Full-text reviews of included papers were completed independently by six (KC, NR, RW, TM, AP, and CD) investigators to characterize principles of simulation-based assessment. Two investigators (AKH, TC) compiled these principles and summarized and grouped them using a thematic analysis involving the Consensus Framework for Good Assessment.Reference Norcini, Anderson and Bollela13 The thematic analysis followed the technique described by Arksey and O'Malley.Reference Arksey and O'Malley14 To enhance rigour, all other study investigators reviewed and edited the groupings to generate a final list by consensus. All study authors then independently reviewed the extracted principles and translated them individually into actionable recommendations. Two study authors (AKH, TC) compiled and summarized the list of recommendations. This list was then revised by all study authors at two meetings to create a draft set of recommendations on the use of simulation-based assessment.
Papers found in the literature search and identified as practical examples of simulation-based assessment were reviewed by the study investigators and assigned to one or more of the derived recommendations.
We distributed the draft recommendations on simulation-based assessment to 81 simulation and education experts across the Canadian EM community, representing all Fellow of the Royal College of Phsyicians of Canada (FRCPC)-EM training programs. Using a Qualtrics online survey (Provo, UT), we asked respondents to review the recommendations and answer two free-text questions: 1) what changes would you make to the recommendations; and 2) what other recommendations regarding the use of simulation-based assessment in EM should be added? We distributed the survey to three groups of individuals: 1) Canadian EM residency program directors; 2) Canadian EM Simulation-Educators Research Collaborative members (EM-SERC); and 3) EM simulation educators identified as part of a prior study identifying curricular content for EM simulation-based education.Reference Kester-Greene, Hall and Walsh16 The study authors reviewed and collated all responses and created a second draft set of recommendations for SBA.
We presented the revised recommendations to 60 participants at the CAEP Academic Symposium on Education Scholarship Consensus Conference in Halifax, Nova Scotia, on May 25, 2019. We asked participants to reflect on four vignettes (Appendix A), each designed to highlight the tensions related to simulation-based assessment, to provide participants with a pragmatic context of the use of simulation-based assessment. In small groups, participants then reviewed, discussed, and provided written feedback on the proposed recommendations. Two study authors (AKH, TC) collated, discussed, and incorporated the feedback into the recommendations, generating a final consensus list of recommendations.
The literature search is outlined in Figure 1. The database search yielded 2,570 citations after duplicates were removed. Title review excluded 1,871 citations, and abstract review excluded another 501 citations, leaving 198 for full-text review. In addition, six papers were added by study coauthors, and two were found after screening the manuscript reference lists. In total, we performed a full-text review of 206 papers, excluding 37, allocating 119 to the examples of simulation for assessment category, and the remaining 50 to the reviews, meta-analyses, editorials, guidelines, and consensus papers category.
After analysis of the reviews, meta-analyses, editorials, guidelines, and consensus papers, 209 principles of simulation-based assessment were extracted. These were condensed and summarized by thematic analyses and reviewed by study authors to create a list of 29 principles (Table 1). Informed by these principles of simulation-based assessment, study authors generated an initial 16 recommendations organized by the Consensus Framework for Good Assessment.Reference Norcini, Anderson and Bollela13 Further, the identified practical examples of simulation-based assessment from the literature search can be found. listed in superscript, after each relevant recommendation (Table 1).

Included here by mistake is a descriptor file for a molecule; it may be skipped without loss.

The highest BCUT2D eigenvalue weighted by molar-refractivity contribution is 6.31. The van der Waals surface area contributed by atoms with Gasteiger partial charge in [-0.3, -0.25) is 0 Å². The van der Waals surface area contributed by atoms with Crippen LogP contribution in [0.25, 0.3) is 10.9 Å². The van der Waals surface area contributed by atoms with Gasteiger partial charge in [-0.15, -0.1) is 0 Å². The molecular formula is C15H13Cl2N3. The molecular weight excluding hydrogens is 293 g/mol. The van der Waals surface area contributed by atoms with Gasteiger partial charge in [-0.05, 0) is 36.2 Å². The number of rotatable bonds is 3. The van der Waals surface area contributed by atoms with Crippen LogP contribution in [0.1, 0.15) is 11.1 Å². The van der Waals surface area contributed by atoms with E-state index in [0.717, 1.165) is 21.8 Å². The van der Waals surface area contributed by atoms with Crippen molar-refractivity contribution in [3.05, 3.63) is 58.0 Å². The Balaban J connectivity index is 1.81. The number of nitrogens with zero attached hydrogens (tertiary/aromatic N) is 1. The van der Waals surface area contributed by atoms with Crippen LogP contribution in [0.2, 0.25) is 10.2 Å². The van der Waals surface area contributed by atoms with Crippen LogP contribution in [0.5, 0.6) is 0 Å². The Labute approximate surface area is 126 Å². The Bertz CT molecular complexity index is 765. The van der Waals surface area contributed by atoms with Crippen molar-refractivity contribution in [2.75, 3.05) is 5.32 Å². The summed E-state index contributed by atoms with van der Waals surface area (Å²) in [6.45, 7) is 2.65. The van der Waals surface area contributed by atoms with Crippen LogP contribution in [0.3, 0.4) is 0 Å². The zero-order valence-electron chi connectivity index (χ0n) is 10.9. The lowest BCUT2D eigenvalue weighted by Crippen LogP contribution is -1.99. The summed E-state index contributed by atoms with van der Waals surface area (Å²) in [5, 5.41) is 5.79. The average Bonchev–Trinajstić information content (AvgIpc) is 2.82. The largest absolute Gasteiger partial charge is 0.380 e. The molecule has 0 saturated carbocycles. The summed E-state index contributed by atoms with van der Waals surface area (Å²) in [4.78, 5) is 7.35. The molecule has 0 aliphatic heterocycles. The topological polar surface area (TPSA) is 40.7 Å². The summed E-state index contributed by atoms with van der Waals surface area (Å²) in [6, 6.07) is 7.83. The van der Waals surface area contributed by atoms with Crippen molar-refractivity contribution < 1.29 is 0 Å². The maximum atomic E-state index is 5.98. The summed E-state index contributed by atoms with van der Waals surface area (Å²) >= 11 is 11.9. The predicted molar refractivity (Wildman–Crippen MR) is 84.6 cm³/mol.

EM = emergency medicine; GRS = Global Rating Scales; SBA = simulation-based assessment.
References found in Appendix B.
Of the 81 invited stakeholders, 33 (41%) responded, representing 12 of the 14 Canadian FRCPC-EM training programs. Fifteen respondents identified themselves as simulation educators, 13 identified themselves as program directors, and 5 did not identify their educational role. The recommendations were revised based on survey feedback, and one additional recommendation was incorporated.
Summary of recommendations
We collated and summarized the feedback from the 60 participants at the 2019 CAEP Academic Symposium on Education Scholarship Consensus Conference. The final 6 summary recommendations and 17 detailed recommendations for simulation-based assessment are listed in Tables 1 and 2. The papers referenced in Table 1 can be found in Appendix B.
SBA = simulation-based assessment.
Using a comprehensive process for a literature review, national multi-level stakeholder consultation, and consensus generation, we have developed a set of recommendations for the use of simulation for assessment. Grounded in established principles of good assessment,Reference Norcini, Anderson and Bollela13 these recommendations are intended to be pragmatic and feasible for frontline educators.
How to use this report
This report is important for educators, program directors, and simulation leaders as they seek to implement simulation-based assessment and collectively navigate this transformative time for postgraduate medical education. Deconstruction of the principles of assessment makes this seemingly large undertaking more manageable and accessible. These recommendations can be used as both a guide to ensure the effective implementation and use of simulation-based assessment, as well as a tool to promote and advocate for high-quality simulation-based assessment. The utility of this report will vary depending on the institution and their existing simulation infrastructure and assessment processes. For some, this may be used as a reference tool to review programs of assessment systematically that already include simulation-based assessment. For others, this may be used to advocate for resources in order to establish a program of assessment that leverages the potential of simulation-based assessment, enabling assessment of performance in domains that are otherwise difficult to capture and illuminating the “blind spots” in current programs of assessment.